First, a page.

CRD IV trade finance amendments offer little comfort to SMEs
European and Basel forbearance on trade finance regulations will reduce, at the margin, borrowing costs for the larger corporates but for SMEs the challenge of accessing capital will remain undiminished until the banking sector is re-capitalized. Meanwhile, creative financing solutions are afoot.
After heavy lobbying, the European Union has recognized trade finance is an inherently low-risk business, and in April made exemptions that should make it easier for corporates to borrow. A report by the International Chamber of Commerce found short-term trade finance transactions have a default rate of only 0.2% compared with 0.6% for one-year, single A-rated corporate loans.
CRD IV has lowered its capital requirement for trade financing for medium/low risk and medium risk off-balance sheet trade finance instruments to 20% and 50% respectively under the Basel III leverage ratio calculation.
By freeing banks from the requirement to hold the full amount of a loan in reserve, the rules make it cheaper for banks to provide this type of financing.
|Sharon Bowles, MEP|
“Helping banks to lend to small businesses and incentivizing trade finance will be key to securing Europe’s recovery,” says Sharon Bowles, MEP and chair of the European Parliament’s Economic and Monetary Affairs Committee. “With growth scarce, it is the wrong time to treat trade unfavourably and so we have recognized the lower risk of short-term trade finance loans that are underpinned by the traded goods and services.”
The measure was well received by the banking industry. “This is a positive outcome for the real economy,” says Tod Burwell, president and CEO, Baft-IFSA, the association for organizations actively engaged in international transaction banking.
“We ask the G20 and the Basel Committee to recommend that these Basel III changes be adopted in all member jurisdictions around the world.”
However, there is scepticism in some quarters about how much difference the concession will make.
“What Basel or the European Union do barely filters down to businesses,” says Roderick Sutcliffe, principal at Trade Finance Services (TFS), a consultancy.
The benefits of this concession will be passed on by the clearing banks to FTSE 100 companies, but for SMEs the reality of the credit crunch is that it remains very difficult to secure trade finance, he says.
The outlook for SMEs is crucial. “SMEs are special,” Benoît Cœuré, member of the executive board of the ECB, told a conference in Dublin in April. “They are the backbone of the euro-area economy: they constitute about 98% of all euro-area firms, employ around three-quarters of the euro-area’s employees, and they generate around 60% of value added.”
The figures are even higher in the jurisdictions most affected by the crisis, he said.
So while the changes to CRD IV are welcome news for the biggest corporates looking to organize large-scale commodities deals, for example, the overall impact on UK or European growth is likely to be limited.
It will not incentivize banks to increase lending to smaller companies, but only make it cheaper to lend to the bigger companies.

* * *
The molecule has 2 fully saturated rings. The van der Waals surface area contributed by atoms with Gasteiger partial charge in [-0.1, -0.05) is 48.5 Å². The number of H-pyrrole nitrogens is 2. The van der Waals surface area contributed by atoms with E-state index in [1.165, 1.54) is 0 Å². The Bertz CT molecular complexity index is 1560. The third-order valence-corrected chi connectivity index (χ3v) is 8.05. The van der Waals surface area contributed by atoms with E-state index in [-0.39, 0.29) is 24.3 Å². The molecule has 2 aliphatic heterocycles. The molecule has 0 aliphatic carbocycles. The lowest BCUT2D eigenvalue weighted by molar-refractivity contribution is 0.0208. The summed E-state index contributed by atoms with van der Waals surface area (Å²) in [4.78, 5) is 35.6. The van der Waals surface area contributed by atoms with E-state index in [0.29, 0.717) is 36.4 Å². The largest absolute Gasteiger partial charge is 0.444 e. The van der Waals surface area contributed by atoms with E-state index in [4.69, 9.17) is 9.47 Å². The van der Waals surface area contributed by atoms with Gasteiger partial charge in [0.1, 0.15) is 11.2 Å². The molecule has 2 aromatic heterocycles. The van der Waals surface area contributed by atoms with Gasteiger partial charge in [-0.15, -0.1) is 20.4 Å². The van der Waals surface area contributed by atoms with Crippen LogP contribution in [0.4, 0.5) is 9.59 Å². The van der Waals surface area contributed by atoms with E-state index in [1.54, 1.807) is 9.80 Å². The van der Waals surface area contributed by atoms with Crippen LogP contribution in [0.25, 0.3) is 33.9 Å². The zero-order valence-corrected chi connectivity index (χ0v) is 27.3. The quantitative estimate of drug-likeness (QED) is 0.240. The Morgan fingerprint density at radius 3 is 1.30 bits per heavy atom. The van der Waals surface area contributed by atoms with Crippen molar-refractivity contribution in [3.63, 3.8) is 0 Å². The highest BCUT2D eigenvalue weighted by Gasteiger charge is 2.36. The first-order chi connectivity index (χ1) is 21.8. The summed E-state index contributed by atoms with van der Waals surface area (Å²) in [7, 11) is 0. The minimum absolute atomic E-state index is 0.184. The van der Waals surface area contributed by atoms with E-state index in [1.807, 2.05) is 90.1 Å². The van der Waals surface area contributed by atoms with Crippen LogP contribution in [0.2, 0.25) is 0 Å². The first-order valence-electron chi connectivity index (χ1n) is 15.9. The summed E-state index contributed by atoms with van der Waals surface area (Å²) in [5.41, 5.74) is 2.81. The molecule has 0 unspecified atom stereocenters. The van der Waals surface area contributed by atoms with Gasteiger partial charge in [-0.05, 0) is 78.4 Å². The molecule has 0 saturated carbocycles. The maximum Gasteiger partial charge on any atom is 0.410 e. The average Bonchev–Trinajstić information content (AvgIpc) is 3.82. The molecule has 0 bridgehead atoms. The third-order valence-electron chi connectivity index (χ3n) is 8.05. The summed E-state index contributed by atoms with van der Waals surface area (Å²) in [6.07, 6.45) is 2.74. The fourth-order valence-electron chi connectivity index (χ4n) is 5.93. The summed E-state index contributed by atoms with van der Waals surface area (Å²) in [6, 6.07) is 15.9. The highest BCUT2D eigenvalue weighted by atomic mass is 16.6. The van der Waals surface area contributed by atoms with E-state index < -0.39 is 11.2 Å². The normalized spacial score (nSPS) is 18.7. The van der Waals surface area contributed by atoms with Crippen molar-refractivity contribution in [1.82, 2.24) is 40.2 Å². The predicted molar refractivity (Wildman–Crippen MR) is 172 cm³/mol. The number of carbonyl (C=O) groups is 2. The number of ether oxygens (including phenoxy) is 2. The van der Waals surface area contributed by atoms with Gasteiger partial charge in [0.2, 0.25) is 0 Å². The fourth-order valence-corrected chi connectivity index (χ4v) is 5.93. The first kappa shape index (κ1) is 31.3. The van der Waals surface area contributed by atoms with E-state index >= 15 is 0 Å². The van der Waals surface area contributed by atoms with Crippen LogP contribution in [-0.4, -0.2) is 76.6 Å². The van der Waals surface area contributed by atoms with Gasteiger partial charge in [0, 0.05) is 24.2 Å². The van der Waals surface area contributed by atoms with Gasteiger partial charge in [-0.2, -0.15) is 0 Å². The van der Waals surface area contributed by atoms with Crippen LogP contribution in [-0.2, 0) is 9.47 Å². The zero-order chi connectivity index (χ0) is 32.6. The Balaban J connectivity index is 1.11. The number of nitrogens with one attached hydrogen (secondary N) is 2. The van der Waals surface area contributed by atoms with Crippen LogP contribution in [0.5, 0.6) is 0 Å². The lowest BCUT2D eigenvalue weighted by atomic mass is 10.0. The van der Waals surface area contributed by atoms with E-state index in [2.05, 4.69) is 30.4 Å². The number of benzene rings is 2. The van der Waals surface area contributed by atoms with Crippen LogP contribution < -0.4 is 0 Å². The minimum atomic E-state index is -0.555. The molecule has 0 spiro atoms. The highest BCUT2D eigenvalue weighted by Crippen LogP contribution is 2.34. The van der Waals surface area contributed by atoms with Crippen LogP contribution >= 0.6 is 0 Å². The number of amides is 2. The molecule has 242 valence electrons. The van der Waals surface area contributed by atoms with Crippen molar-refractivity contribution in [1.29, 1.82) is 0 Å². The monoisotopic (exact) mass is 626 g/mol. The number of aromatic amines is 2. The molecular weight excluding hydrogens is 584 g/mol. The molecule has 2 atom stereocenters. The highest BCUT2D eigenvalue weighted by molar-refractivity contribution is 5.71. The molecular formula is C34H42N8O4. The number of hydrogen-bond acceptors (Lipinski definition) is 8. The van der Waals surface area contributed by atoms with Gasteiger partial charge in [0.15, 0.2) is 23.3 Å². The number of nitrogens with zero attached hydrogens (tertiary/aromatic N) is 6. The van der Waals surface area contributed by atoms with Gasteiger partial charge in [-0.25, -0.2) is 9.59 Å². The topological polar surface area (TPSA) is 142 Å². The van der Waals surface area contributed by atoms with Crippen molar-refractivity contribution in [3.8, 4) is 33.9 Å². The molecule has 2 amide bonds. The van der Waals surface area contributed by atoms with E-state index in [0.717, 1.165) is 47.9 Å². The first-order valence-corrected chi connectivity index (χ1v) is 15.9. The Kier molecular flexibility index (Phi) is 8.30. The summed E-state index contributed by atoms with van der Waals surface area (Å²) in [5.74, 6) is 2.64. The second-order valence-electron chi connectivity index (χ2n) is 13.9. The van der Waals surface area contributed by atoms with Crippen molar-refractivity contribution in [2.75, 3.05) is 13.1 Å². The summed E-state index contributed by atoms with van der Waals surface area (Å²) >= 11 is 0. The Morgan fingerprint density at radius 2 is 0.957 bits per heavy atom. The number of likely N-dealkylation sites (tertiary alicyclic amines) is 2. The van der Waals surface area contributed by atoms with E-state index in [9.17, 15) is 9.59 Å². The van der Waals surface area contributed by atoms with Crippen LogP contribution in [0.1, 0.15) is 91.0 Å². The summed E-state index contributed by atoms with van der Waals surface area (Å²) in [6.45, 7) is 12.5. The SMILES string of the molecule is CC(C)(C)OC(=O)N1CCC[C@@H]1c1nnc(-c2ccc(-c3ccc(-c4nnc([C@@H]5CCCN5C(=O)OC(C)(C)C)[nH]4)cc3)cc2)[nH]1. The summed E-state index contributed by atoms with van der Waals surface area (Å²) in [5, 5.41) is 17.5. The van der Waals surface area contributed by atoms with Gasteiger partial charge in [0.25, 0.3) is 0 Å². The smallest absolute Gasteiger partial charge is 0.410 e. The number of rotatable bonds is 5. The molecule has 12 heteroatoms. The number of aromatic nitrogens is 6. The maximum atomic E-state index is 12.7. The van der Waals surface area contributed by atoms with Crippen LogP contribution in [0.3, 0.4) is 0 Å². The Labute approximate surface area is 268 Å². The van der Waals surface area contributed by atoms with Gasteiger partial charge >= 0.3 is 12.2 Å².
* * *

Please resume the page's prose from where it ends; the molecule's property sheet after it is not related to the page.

For those that can secure trade finance from a bank, it will certainly bring the cost of a loan down, by perhaps 0.5% approximately, on a rate that might be 8% to 10%.
“You could argue that those levels don’t make much difference, but it does add up,” says Martin O’Donovan, deputy policy and technical director at the Association of Corporate Treasurers. “Over-regulation does flow through and the economic effect is felt across the economy.”
Where banks do provide trade financing, it often comes at the expense of existing overdraft facilities, adds Sutcliffe of TFS, with banks unwilling to increase their exposure to specific companies.
Many businesses looking for trade finance are turning to smaller, independent providers, he says. However, these lenders operate at a disadvantage, lacking the global reach and international networks the banks can offer – invaluable for many businesses engaged in cross-border trade.
One such UK-based lender, Legion Trade Finance (LTF), makes loans of between £100,000 and £1 million, and is seeing business soaring. It expects to see its business treble in 2013 year-on-year, and then double again in two years, says Gavin Maitland-Smith, director at LTF.
This growth is not entirely due to bank unwillingness to lend, but it is certainly a catalyst, he says.
Smaller lenders such as LTF are more hands on, using the goods being traded as security, with a willingness to repossess and sell them, if necessary, to avoid formal insolvency. This is in contrast to the more detached model of the banks, which makes it more difficult for them to take on the credit risk on SMEs.
“We are also seeing better credit-quality clients, clients with much stronger balance sheets, come to us than would have in the past,” says Maitland-Smith. “Once they would have been able to get their financing from the banks – now they have to be more creative.”
That is not only via specialist lenders but peer-to-peer lending and online platforms, he says.
The situation also varies according to where you are in the country, says Sutcliffe. A business might be able to secure a £100 million facility in London or the south east, whereas a similar business based in Yorkshire or Scotland might struggle to get £25 million, he says.
More innovative financing solutions for SMEs will be needed unless and until the European banking sector is re-capitalized.